Is nature still nature if humans are involved? Or is there no nature without humans? Perhaps nature isn’t so cut and dry; things are typically more complex than we conceive.
12:40 p.m. – I spend the rest of the time on the trail checking in with students but keeping my distance. I soak in my surroundings knowing that I will soon return to my electronic-saturated life. My Pacific Northwest spirit animal – the banana slug – crawls on the trail near my foot while the red cedars and western hemlocks stand stoically around us. The chirping of birds and dripping of rain fills the soundscape, along with the inquisitive dialogue between humans hoping to discover the forest’s wonders.
1:30 p.m. – We reconvene at the pavilion where Lissy asks the students to reflect on three final prompts. 1) Close your eyes. Imagine one word that describes your experience on the trail. 2) Close your eyes. What on the trail inspired your one word? It can be an interaction, moment, observation. 3) Close your eyes. Think about what else you would like to learn.
1:35 p.m. – Magical. Lush. Beautiful. Like wow! Life-changing. Inspirational. Fun. Green. Peaceful. These are a few of the words that the students share as they reflect on their Discovery Trail experience at the H.J. Andrews Forest. Why did these words come to mind? One student says thinking like a scientist rather than a citizen led to a deeper level of understanding. Another shares their new goals to work in field ecology. Another draws artistic inspiration from the towering trees for their budding interests in architecture. What more do they want to learn? One student’s answer hits me right in the feels. “I want to know more about how to just be. How to be part of this place, part of nature,” he says. “I want to better understand our impacts on this place.” Lissy reminds everyone how the Andrews is connected to other places, to their own communities in Bend and beyond.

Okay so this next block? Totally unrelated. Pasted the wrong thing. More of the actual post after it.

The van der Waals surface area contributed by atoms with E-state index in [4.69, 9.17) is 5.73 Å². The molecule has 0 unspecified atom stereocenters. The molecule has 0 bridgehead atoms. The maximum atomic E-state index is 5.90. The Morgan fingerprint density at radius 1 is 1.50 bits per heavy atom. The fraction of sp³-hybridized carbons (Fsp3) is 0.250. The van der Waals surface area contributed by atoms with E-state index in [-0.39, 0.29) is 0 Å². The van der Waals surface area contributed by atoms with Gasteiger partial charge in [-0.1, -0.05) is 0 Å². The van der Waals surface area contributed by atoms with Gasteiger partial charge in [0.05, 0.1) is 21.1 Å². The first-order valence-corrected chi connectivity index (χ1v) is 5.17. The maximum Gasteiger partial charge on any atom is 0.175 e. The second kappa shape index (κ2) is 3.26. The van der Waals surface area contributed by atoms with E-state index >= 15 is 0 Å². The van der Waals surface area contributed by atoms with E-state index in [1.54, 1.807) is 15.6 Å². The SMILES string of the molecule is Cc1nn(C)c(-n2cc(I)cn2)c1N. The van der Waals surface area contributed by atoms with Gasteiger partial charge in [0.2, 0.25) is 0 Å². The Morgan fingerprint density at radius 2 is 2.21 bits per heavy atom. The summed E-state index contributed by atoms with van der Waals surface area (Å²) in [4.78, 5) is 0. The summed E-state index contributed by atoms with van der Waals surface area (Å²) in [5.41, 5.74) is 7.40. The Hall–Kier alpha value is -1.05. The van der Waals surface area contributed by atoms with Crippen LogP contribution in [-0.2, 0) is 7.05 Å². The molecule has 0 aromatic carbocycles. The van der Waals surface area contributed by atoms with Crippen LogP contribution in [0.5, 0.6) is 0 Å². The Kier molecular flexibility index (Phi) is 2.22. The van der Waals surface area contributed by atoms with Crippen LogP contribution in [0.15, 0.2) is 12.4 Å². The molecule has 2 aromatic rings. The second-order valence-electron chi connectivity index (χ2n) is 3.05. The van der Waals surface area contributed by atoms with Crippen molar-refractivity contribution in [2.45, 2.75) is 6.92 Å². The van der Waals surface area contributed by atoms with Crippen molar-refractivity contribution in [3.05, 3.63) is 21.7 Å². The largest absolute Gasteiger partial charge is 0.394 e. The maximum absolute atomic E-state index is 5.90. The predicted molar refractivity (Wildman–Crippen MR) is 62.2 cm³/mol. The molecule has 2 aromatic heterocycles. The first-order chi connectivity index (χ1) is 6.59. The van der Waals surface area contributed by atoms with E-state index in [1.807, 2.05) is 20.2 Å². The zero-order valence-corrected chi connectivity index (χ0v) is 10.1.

As I reflect on the day so far, I think about humans’ obligation to recognize our place in nature and to acknowledge our impact as the most consumptive beings on the planet. For each of us on the trail today, and those in other places, we need to continually discover, to probe, to ponder, to challenge. Discovery of the unique, awe-inspiring organisms and relationships in nature is on-going. We, humans, have the unique ability to contemplate our place in nature. We have a responsibility to act as empathetic members of the biotic community, doing so is to challenge what we consider necessity. We must reduce harm to other living things for the greater good—not just for our global society, but for the globe.